Panel votes to modify where to count inmates on voting maps
PROVIDENCE, R.I. (AP) — The state’s panel in charge of drawing election districts has voted to modify how prison inmates in Rhode Island are counted and represented in government.
The Reapportionment Commission decided Wednesday in a vote of 15-1 that inmates sentenced for fewer than two years, or who have not yet been sentenced, will be counted as living at their home address and not at the prison in Cranston, The Providence Journal reported.
The state has long counted inmates as residents of the districts where the prison is located, which boosts the population of those districts at the expense of the inmates’ home districts.
The General Assembly has to approve the rule change, which would apply to the General Assembly and congressional district boundaries, the newspaper reported.
Ryan Taylor, project manager for Election Data Services, told the panel that under the proposed change, House District 20 would see the largest population loss and House District 3 in Providence and House District 49 in Woonsocket would see the largest population gains.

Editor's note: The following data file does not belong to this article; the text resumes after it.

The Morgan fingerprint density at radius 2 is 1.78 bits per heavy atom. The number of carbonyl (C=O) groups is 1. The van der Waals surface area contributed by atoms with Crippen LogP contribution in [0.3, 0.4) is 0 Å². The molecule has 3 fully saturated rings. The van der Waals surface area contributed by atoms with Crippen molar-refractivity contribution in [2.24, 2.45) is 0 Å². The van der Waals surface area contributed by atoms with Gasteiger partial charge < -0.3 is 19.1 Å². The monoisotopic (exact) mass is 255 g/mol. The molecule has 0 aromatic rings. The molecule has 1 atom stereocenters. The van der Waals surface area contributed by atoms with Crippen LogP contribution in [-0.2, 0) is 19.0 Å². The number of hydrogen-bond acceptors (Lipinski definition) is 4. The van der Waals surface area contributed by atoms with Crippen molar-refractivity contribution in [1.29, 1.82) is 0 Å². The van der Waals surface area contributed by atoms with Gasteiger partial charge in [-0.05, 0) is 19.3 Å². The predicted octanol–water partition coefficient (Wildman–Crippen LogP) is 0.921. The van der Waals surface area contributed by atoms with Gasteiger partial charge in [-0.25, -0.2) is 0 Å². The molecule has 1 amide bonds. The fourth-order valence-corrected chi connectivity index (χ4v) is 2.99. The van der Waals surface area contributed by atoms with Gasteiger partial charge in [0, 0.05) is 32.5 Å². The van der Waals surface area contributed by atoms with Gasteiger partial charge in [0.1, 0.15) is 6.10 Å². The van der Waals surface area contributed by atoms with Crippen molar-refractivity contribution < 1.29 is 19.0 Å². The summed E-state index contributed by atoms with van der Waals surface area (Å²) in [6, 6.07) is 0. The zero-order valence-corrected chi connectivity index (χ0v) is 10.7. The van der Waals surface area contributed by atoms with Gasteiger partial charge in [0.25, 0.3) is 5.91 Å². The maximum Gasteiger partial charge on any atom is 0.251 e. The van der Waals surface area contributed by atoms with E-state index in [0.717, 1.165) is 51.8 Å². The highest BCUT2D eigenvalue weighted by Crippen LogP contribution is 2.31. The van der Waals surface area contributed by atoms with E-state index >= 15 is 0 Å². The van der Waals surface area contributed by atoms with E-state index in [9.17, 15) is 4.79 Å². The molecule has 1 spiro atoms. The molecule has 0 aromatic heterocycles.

Taylor determined that 56% of inmates with addresses, or around 1,000 people, would meet the criteria for being counted at their home addresses.
Former state Sen. Harold Metts, a Democratic member of the commission, said the rule change represents some progress on what he called “prison gerrymandering.” He said he introduced many bills over his years in the state senate seeking to change how inmates are counted, The Boston Globe reported.
“Finally, this issue got the attention it deserves,” Metts said. “We were reminded that it’s never too late to do the right thing.”